"Everybody's named Barbara," George Segal comments in Robert Altman's "California Split" (1974), in which Altman playfully named serveral female characters Barbara - you know, just like in real life.
Well to paraphrase, everybody's named ... Jennifer. At least in movies. There's Jennifer Lopez, Jennifer Connelly, Jennifer Garner, Jennifer Grey, Jennifer Lawrence, Jennifer Love Hewitt, Jennifer Beals, Jennifer Coolidge, Jennifer Ehle, Jennifer Finnegan, Jennifer Jason Leigh, Jennifer Tilly and the greatest Jennifer of all - Aniston.
And then there's Jennifer Westfeldt.
Thanks to vagaries of movie release schedules, both Jennifer Aniston and Jennifer Westfeldt have two new movies in release. Both are comedies. Both are very good comedies. And both are quite observant.
In David Wain's genuinely hilarious "Wanderlust," Aniston is paired breezily with Paul Rudd as a New York career couple who, victimized by the economic downturn and strapped for cash, hit the road, ending up in a commune that seems to have wandered in from a '60s film.
At last, a hands-down funny comedy, and one without the huffing, puffing shock value of "The Hangover" and "Bridesmaids." Not that "Wanderlust" is prim, but much of what's wonderful about it are its alert one-liners, nifty visual gags, the chemistry of its cast, the sublime comic timing of Aniston and the irreplaceable Rudd's Lemmon-esque turn.
Aniston has very good taste in leading men - Rudd (here and in "The Object of My Affection" and on TV's "Friends"), Jason Bateman ("The Switch"), Steve Zahn ("Management"), Vince Vaughn ("The Break Up"), Aaron Eckhart ("Love Happens"), Ron Livingston ("Office Space"), Owen Wilson ("Marley and Me"), Clive Owen ("Derailed"), Mark Wahlberg ("Rock Star"), Jake Gyllenhaal ("The Good Girl"), Mark Ruffalo and Kevin Costner ("Rumor Has It") and Ben Affleck ("He's Just Not That Into You").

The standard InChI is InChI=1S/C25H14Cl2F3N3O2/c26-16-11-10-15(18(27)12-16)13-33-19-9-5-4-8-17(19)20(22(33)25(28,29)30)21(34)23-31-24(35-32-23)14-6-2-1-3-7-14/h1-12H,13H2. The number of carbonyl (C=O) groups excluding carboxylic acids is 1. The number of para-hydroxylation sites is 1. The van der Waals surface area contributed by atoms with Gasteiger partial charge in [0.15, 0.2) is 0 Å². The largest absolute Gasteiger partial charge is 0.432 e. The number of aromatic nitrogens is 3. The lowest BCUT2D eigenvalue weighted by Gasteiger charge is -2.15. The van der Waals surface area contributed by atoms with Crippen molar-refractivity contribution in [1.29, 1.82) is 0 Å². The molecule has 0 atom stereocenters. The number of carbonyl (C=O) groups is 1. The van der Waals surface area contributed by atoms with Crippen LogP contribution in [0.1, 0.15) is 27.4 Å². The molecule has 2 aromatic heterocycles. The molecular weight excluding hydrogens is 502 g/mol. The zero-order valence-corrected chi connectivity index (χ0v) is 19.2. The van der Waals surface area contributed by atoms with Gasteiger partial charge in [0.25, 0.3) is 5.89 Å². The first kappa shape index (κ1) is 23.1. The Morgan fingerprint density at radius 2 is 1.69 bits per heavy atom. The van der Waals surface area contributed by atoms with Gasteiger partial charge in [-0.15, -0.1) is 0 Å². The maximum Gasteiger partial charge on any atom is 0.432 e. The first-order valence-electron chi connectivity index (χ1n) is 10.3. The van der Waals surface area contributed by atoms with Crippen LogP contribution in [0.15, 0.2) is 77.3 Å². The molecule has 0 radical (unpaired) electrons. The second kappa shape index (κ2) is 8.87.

Westfeldt's "Friends with Children," meanwhile - which the hyphenate performer wrote, directed and stars in - in a most companionable romcom about two BFFs (Adam Scott and Westfeldt) who decide to have a baby but without the complications messing up the lives of their couple-ly friends (Kristen Wiig and Jon Hamm, and Maya Rudolph and Chris O'Dowd).
Each one plans to live separately from the other - she in a relationship with Ed Burns, he with Megan Fox. But life, as they say, gets in the way.
Westfeldt and Scott end up with a bigger mess than their friends in this relationship comedy that's more solid and more vulnerable than most.